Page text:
Dealing with stress in 2021: It can be better


When daily life suddenly changed — in the middle of March this year — it caused stress. We have been stressed for so long, that we are tired, emotionally, all the time.

Everyone reacts to stress differently. However, there are some patterns that health and public health scientists and doctors agree about:

What are psychological and emotional signs of stress?

  • Depression or anxiety.
  • Anger, irritability, or restlessness.
  • Feeling overwhelmed, unmotivated, or unfocused.
  • Trouble sleeping or sleeping too much.
  • Racing thoughts or constant worry.
  • Problems with your memory or concentration.
  • Making bad decisions.


I want to dive a little deeper about that that looks like.

Depression or anxiety. These are diagnoses, not signs. Anger, irritability, or restlessness, feeling overwhelmed, unmotivated, or unfocused, having trouble sleeping or sleeping too much, experiencing racing thoughts or constant worry, experiencing problems with your memory or concentration are all signs of depression and/or anxiety.

Making bad decisions is the behavioral result. Decision-making is harder because of those feeling and concentration problems.

Bad decisions make things worse

If you are losing your stuff because you can’t find the remote control, you are stressed. If you yell at anyone who can hear, you are making a bad decision.

Right now, after nearly nine months of living indoors more than normal, seeing fewer people than normal, seeing your household far more than normal, we are stressed. We are making bad decisions.  

Everyone is feeling it, and making their brand of bad decision. Mine is being loud and sarcastic about important things, like lost remote controls. Since my household is used to me being loud and sarcastic, I do little harm. Yet, it is a bad decision. Recognizing this, I put bright colored tape on the remote last night. (It only took eight months to think of that).

TO DO LIST: One thing

This is the prescription for a better 2021.

Lockdown tool kit


At least once a week, be generous with your time or your money — whichever you have more of.

You feel better when you do things for others. It will help your stress levels and reduce the UCK in the world, by helping help someone else.

Also, some of the other things on this list do not cost much, in time or money. Add what you can to take better care of yourself.


Being who I am, my Facebook world is full of articulate women who have the skills to articulate their fatigue.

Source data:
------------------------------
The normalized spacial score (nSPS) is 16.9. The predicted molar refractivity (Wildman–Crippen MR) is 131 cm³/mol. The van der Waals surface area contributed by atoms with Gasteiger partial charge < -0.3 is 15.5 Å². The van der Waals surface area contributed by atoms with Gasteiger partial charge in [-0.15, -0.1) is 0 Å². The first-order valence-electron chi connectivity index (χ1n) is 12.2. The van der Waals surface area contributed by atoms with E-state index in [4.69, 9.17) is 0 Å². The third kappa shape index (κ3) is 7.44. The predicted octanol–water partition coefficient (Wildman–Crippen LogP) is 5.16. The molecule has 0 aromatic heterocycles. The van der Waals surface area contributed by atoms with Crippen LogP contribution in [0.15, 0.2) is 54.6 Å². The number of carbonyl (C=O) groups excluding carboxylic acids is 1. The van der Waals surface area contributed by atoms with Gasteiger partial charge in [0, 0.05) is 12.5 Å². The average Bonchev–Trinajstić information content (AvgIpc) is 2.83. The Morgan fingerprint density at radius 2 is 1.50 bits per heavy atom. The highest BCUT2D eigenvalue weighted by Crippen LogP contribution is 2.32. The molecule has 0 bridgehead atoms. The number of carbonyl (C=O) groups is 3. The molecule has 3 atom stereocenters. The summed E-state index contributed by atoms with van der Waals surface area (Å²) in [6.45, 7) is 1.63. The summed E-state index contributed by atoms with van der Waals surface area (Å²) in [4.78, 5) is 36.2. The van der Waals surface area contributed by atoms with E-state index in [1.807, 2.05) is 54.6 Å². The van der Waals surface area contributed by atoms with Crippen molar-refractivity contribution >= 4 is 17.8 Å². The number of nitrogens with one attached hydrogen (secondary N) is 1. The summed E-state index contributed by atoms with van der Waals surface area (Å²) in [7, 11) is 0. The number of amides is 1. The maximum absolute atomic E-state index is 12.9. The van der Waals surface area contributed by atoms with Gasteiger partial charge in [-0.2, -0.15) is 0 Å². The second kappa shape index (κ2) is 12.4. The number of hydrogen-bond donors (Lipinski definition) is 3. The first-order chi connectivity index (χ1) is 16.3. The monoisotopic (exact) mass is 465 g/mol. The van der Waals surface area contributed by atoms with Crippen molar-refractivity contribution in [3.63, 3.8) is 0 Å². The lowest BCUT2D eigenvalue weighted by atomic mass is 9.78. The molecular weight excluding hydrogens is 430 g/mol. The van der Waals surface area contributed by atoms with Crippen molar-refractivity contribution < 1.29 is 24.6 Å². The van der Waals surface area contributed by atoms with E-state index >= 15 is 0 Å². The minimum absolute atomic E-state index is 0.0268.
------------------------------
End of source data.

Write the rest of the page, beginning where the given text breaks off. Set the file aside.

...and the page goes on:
Woman #1

“I am grateful for all of you in my life. So I hope you will read this with as much gentleness as I can muster: 

I am a single parent, trying to work full time from home, with a kid who has executive function challenges who is at school full time in the apartment and a dog. There’s no one else here. There’s no one to walk the dog, there’s no one to make sure the laundry gets done (and I have to take it out of the building, because some of my neighbors think mask wearing in closed spaces is optional), there’s no one. 

Please don’t suggest I add things to what I’m already struggling so hard to manage. Sometimes I can shrug it off, and sometimes it feels like I’m being crushed. 

And I know I’m not the only person who feels this way.”

If I lived in the same city as this friend, I would do her laundry once a month or more.

Woman #2

“My exhaustion led me to respond to this woman’s unsolicited advice/shaming with behavior that I’ve never exhibited in public before, and I’m embarrassed by my response. I went home and cried for hours after the encounter. 

And…my head this morning is ringing with her words. I’m still wounded and angry. I’m crying right now. I’m a full grown woman who got shamed by a neighborhood bully. 

I guess I am writing this to remind folks that everyone is low on resilience right now. I’m asking for a little grace for all of the exasperated [child/dog/dragon] moms out there who are doing their best… “

Reminder to everyone! Woman #2 made a request. Most people don’t think to ask. Can you fulfill this request or one like it? Do this where you can, when you can, as a end-of-the-year holiday gift to everyone around you:

“And I could use a little love. It was a hard fucking week and I’m spent and sad.”

If I knew diddly about walking a dog, I’d walk hers. However, I would probably kill the poor thing. (He eats random things on the street). I was so pleased to see a friend step up and offer to walk the dog on Friday nights. My part in this one was limited to showing some love.

You can do it. We can do it.

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